# Laminar Flow

By Deepanshu Rastogi|Updated : November 24th, 2021

This article contains basic notes on the "Laminar Flow"  topic of the "Fluid Mechanics & Hydraulics" subject.

## Laminar Flow

### Laminar Flow

• Laminar flow is also known as viscous flow
• In laminar flow, viscous force is highly is highly predominant.

Case–I

#### The laminar flow between 2- parallel plates

Consider a fluid element in the flow field. An element has thickness dy, length dx and y distance from the bottom plate. Assumption:- width of flow perpendicular to paper = unity

Free body diagram of an element Apply equilibrium condition But we know that So,  are independent form y

By integrating equation (1) ⇒ Again integrate with respect to y Apply boundary condition 1. At y = 0, u = 0
C2 = 0
2. At y=H, u=0 So,  Maximum velocity Mean velocity

Mass flow rate = Mass flow rate, when considering average velocity. By equating both terms {from eq. (a) and (b)} and putting the expression of  From expression of  #### Shear stress distribution:

By Newton’s Law of viscosity  #### Pressure difference b/w two points along the flow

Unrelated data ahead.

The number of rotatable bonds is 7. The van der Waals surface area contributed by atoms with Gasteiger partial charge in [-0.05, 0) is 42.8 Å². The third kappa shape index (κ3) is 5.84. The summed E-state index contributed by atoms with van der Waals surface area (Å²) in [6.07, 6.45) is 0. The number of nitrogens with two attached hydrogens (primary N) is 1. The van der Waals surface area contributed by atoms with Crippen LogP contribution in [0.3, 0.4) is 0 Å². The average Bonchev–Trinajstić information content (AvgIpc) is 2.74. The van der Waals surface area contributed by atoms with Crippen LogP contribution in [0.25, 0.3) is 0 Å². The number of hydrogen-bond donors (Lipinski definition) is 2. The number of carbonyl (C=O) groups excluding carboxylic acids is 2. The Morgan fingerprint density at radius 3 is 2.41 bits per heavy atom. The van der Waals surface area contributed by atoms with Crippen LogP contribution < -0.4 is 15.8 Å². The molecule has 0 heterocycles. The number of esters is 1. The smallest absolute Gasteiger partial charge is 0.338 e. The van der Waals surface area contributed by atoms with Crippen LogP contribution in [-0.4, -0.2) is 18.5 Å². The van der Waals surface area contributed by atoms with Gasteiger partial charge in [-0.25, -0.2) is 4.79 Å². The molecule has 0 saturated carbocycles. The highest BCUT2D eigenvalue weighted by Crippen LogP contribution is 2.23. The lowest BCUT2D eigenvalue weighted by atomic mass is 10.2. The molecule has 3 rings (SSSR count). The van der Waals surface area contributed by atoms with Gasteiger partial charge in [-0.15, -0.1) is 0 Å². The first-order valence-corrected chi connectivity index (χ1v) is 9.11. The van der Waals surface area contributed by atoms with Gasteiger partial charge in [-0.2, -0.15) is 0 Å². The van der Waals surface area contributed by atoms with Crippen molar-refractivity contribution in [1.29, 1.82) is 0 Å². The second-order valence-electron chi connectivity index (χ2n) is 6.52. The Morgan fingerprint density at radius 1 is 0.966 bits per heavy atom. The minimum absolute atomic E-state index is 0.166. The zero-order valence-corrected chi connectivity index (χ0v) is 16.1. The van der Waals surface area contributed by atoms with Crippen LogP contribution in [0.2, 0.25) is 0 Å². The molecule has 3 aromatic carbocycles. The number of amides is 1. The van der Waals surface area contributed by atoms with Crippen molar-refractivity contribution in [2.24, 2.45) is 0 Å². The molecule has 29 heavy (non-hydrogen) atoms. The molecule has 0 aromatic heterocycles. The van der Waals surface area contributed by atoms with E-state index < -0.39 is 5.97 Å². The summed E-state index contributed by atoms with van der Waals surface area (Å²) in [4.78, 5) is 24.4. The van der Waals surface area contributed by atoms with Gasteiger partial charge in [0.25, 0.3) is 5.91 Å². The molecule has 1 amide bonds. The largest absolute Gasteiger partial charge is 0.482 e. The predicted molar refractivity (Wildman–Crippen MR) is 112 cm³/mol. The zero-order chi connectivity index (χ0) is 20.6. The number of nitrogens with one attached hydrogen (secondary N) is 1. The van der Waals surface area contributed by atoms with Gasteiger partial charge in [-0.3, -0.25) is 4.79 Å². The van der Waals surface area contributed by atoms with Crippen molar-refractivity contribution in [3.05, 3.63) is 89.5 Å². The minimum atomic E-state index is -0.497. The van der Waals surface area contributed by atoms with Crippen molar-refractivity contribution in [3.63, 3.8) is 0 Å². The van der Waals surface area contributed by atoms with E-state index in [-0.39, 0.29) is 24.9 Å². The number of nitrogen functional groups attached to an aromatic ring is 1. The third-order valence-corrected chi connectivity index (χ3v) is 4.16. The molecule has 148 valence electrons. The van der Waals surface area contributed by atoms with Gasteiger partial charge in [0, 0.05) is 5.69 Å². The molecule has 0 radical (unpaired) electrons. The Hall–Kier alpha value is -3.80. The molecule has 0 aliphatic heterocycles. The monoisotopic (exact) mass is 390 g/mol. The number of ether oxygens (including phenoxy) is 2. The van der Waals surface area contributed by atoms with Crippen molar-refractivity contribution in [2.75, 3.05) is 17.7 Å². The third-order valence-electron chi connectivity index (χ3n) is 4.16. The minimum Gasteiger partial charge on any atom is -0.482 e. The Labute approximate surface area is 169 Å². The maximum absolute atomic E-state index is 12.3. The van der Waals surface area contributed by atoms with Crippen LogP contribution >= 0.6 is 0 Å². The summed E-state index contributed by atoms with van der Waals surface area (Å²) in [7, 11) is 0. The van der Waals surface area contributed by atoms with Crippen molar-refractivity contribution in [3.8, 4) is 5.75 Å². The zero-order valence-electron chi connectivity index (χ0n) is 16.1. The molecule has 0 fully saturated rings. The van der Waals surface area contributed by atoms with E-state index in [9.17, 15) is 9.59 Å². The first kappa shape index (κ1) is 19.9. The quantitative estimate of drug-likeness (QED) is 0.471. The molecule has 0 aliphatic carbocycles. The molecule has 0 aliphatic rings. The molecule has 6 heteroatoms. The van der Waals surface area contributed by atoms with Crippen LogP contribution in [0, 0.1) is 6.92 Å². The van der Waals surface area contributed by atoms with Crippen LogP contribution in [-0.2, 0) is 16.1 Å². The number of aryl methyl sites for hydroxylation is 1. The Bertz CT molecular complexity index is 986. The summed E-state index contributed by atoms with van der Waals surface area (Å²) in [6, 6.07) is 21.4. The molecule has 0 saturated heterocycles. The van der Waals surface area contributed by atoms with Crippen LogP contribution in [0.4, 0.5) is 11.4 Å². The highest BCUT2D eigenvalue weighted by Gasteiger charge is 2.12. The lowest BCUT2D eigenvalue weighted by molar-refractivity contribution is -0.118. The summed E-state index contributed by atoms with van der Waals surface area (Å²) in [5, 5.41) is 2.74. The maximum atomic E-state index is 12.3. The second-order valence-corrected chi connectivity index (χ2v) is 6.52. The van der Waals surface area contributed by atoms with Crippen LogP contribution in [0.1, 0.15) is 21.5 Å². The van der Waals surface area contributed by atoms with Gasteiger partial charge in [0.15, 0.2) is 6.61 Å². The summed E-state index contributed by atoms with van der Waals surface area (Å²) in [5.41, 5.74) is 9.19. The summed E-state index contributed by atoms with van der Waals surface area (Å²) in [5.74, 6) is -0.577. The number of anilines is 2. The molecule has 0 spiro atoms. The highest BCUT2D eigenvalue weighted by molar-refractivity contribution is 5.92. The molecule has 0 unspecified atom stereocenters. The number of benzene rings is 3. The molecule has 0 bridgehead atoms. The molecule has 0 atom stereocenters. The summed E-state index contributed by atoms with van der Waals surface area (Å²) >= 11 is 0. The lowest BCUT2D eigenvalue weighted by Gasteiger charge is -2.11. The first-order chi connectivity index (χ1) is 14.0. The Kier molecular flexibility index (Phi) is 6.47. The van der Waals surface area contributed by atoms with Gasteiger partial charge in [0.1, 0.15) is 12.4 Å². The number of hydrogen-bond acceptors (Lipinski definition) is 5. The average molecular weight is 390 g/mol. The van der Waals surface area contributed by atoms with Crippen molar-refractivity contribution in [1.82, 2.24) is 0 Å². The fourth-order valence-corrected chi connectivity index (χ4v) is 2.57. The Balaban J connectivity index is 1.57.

Consider average velocity expression  Laminar flow through pipe: (circular) Consider a fluid element having radius r and length dx

Free body diagram of an element Apply horizontal equilibrium equation

Internal flow:- According to Newton’s Law of Viscosity from first figure in this section put the value of in eq. (a) By integrating it At ---no slip condition #### Maximum Velocity: So from the expression of u, put r=0 #### Mean Velocity:

Mass flow rate is constant throughout the pipe From the expression of  Pressure distribution:

In the calculation of pressure difference always consider average velocity So. By Rearranging  #### Velocity and shear stress profile in a circular pipe • Flow between Flat plate
We know that  • Circular pipe flow
We know that Head Loss  NOTE:

• Dependency of flow on Reynolds number
Reynolds number  density of fluid Velocity of flow Dynamic Viscosity Characteristic dimension
For Laminar flow If, Turbulent flow
• If, 2000 transition flow

• Head Loss equation by Darcy’s Here Friction factor Velocity (average) Length of pipe Diameter of pipe
This equation is valid for both turbulent and laminar flow.
• Friction factor for circular pipe flow
In circular pipe But Darey’s equation By equating both expressions If you are preparing for ESE/ GATE or other PSU Exams (Civil Engineering), then avail Online Classroom Program for ESE and GATE CE:

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